Women Nobel Literature Prize Winners

A Minority Among 100+ Winners

Lady Churchill and Daughter at 1953 Nobel Prize Ceremony
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In 1953, Lady Clementine Churchill traveled to Stockholm to accept the Nobel Prize for Literature on behalf of her husband, Sir Winston Churchill. Her daughter, Mary Soames, went to the ceremonies with her. But some women have accepted the Nobel Literature Prize for their own work.

Out of more than 100 Nobel Laureates awarded the Nobel Prize for Literature, fewer (by far) than half are women. They are from different cultures and wrote in quite different styles. How many do you already know? Find them in the next pages, along with a bit about their lives and, for many, links to more complete information. I've listed the earliest ones first.

1909: Selma Lagerlöf

Selma Lagerlof at her desk
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The Literature Prize was awarded to Swedish writer Selma Lagerlöf (1858 - 1940) "in appreciation of the lofty idealism, vivid imagination and spiritual perception that characterize her writings."

1926: Grazia Deledda

Grazia Deledda
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Awarded the 1926 prize in 1927 (because the committee had decided in 1926 that no nomination qualified), the Nobel Prize for Literature went to Italy's Grazia Deledda (1871 - 1936) "for her idealistically inspired writings which with plastic clarity picture the life on her native island and with depth and sympathy deal with human problems in general." 

1928: Sigrid Undset

A young Sigrid Undset
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The Norwegian novelist Sigrid Undset (1882 - 1949) won the 1929 Nobel Prize for Literature, with the committee noting that it was given "principally for her powerful descriptions of Northern life during the Middle Ages." 

1938: Pearl S. Buck

Pearl Buck, 1938

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American writer Pearl S. Buck (1892 - 1973) grew up in China, and her writing often was set in Asia. The Nobel committee awarded her the Literature Prize in 1938 "for her rich and truly epic descriptions of peasant life in China and for her biographical masterpieces.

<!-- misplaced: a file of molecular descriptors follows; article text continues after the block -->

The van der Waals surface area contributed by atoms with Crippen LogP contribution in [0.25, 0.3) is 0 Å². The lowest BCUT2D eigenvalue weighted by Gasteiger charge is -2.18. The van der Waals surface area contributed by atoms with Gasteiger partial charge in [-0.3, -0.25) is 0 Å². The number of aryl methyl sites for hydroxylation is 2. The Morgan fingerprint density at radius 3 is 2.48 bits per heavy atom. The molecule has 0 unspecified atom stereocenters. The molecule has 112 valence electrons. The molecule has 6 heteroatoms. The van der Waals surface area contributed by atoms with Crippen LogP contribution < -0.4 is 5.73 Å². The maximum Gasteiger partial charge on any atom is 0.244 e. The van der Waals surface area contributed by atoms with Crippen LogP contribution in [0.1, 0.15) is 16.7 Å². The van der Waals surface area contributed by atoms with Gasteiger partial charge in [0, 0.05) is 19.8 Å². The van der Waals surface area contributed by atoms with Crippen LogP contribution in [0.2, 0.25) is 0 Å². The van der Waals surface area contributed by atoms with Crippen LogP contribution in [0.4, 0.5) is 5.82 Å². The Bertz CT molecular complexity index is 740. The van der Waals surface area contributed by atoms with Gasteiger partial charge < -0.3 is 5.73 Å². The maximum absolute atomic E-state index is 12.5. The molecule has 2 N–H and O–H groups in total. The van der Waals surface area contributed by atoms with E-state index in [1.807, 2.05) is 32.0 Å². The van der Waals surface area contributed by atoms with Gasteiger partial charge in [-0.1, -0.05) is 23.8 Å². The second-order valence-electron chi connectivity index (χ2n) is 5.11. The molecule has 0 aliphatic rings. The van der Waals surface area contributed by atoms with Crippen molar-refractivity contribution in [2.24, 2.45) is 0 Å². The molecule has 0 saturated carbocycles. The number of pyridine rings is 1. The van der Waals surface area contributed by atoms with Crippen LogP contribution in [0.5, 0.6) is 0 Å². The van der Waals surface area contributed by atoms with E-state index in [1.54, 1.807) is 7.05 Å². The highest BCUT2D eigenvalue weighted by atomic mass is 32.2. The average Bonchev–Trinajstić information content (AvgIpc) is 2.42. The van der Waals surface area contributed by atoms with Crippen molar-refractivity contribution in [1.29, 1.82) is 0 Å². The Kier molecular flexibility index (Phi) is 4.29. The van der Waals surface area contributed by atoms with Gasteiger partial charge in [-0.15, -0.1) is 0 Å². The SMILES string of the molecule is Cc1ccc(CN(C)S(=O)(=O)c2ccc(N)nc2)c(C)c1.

1945: Gabriela Mistral

1945: Gabriela Mistral served cakes and coffee in bed, a Stockholm Nobel Prize tradition
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The Chilean poet Gabriela Mistral (1889 - 1957) won the 1945 Nobel Prize for Literature, the committee awarding it to her "for her lyric poetry which, inspired by powerful emotions, has made her name a symbol of the idealistic aspirations of the entire Latin American world." 

1966: Nelly Sachs

Nelly Sachs
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Nelly Sachs (1891 - 1970), a Berlin-born Jewish poet and playwright, escaped the Nazi concentration camps by going to Sweden with her mother. Selma Lagerlof was instrumental in helping them escape. She shared the 1966 Nobel Prize for Literature with Schmuel Yosef Agnon, a male poet from Israel. Sachs was honored "for her outstanding lyrical and dramatic writing, which interprets Israel's destiny with touching strength.

1991: Nadine Gordimer

Nadine Gordimer, 1993
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After a 25 year gap in women winners of the Nobel Prize for Literature, the Nobel committee awarded the 1991 prize to Nadine Gordimer (1923 - ), a South African "who through her magnificent epic writing has -- in the words of Alfred Nobel -- been of very great benefit to humanity." She was a writer who often dealt with apartheid, and she actively worked in the anti-apartheid movement.

1993: Toni Morrison